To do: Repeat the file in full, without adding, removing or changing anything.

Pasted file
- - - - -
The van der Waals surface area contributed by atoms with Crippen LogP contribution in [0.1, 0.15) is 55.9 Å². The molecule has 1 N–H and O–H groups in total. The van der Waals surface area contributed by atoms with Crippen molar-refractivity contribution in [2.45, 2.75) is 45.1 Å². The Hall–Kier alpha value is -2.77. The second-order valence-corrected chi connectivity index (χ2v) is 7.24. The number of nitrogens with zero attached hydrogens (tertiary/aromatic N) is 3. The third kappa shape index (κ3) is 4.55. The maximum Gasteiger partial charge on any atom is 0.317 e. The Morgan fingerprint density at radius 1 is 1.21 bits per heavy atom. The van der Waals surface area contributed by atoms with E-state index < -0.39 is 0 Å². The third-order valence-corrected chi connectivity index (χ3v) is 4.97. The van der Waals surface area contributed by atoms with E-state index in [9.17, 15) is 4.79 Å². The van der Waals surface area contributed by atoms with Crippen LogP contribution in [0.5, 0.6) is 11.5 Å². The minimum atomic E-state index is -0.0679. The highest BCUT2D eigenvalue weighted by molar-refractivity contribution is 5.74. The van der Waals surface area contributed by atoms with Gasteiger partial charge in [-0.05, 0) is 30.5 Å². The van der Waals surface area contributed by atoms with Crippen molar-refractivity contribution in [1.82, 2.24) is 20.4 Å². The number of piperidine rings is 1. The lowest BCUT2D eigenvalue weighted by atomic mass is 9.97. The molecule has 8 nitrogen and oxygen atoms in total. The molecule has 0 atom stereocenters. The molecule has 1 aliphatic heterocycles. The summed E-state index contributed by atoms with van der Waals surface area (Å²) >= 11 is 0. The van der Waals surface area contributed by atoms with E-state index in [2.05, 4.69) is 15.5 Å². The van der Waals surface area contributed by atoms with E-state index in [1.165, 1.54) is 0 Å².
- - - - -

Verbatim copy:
The van der Waals surface area contributed by atoms with Crippen LogP contribution in [0.1, 0.15) is 55.9 Å². The molecule has 1 N–H and O–H groups in total. The van der Waals surface area contributed by atoms with Crippen molar-refractivity contribution in [2.45, 2.75) is 45.1 Å². The Hall–Kier alpha value is -2.77. The second-order valence-corrected chi connectivity index (χ2v) is 7.24. The number of nitrogens with zero attached hydrogens (tertiary/aromatic N) is 3. The third kappa shape index (κ3) is 4.55. The maximum Gasteiger partial charge on any atom is 0.317 e. The Morgan fingerprint density at radius 1 is 1.21 bits per heavy atom. The van der Waals surface area contributed by atoms with E-state index < -0.39 is 0 Å². The third-order valence-corrected chi connectivity index (χ3v) is 4.97. The van der Waals surface area contributed by atoms with E-state index in [9.17, 15) is 4.79 Å². The van der Waals surface area contributed by atoms with Crippen LogP contribution in [0.5, 0.6) is 11.5 Å². The minimum atomic E-state index is -0.0679. The highest BCUT2D eigenvalue weighted by molar-refractivity contribution is 5.74. The van der Waals surface area contributed by atoms with Gasteiger partial charge in [-0.05, 0) is 30.5 Å². The van der Waals surface area contributed by atoms with Crippen molar-refractivity contribution in [1.82, 2.24) is 20.4 Å². The number of piperidine rings is 1. The lowest BCUT2D eigenvalue weighted by atomic mass is 9.97. The molecule has 8 nitrogen and oxygen atoms in total. The molecule has 0 atom stereocenters. The molecule has 1 aliphatic heterocycles. The summed E-state index contributed by atoms with van der Waals surface area (Å²) >= 11 is 0. The van der Waals surface area contributed by atoms with E-state index in [2.05, 4.69) is 15.5 Å². The van der Waals surface area contributed by atoms with E-state index in [1.165, 1.54) is 0 Å².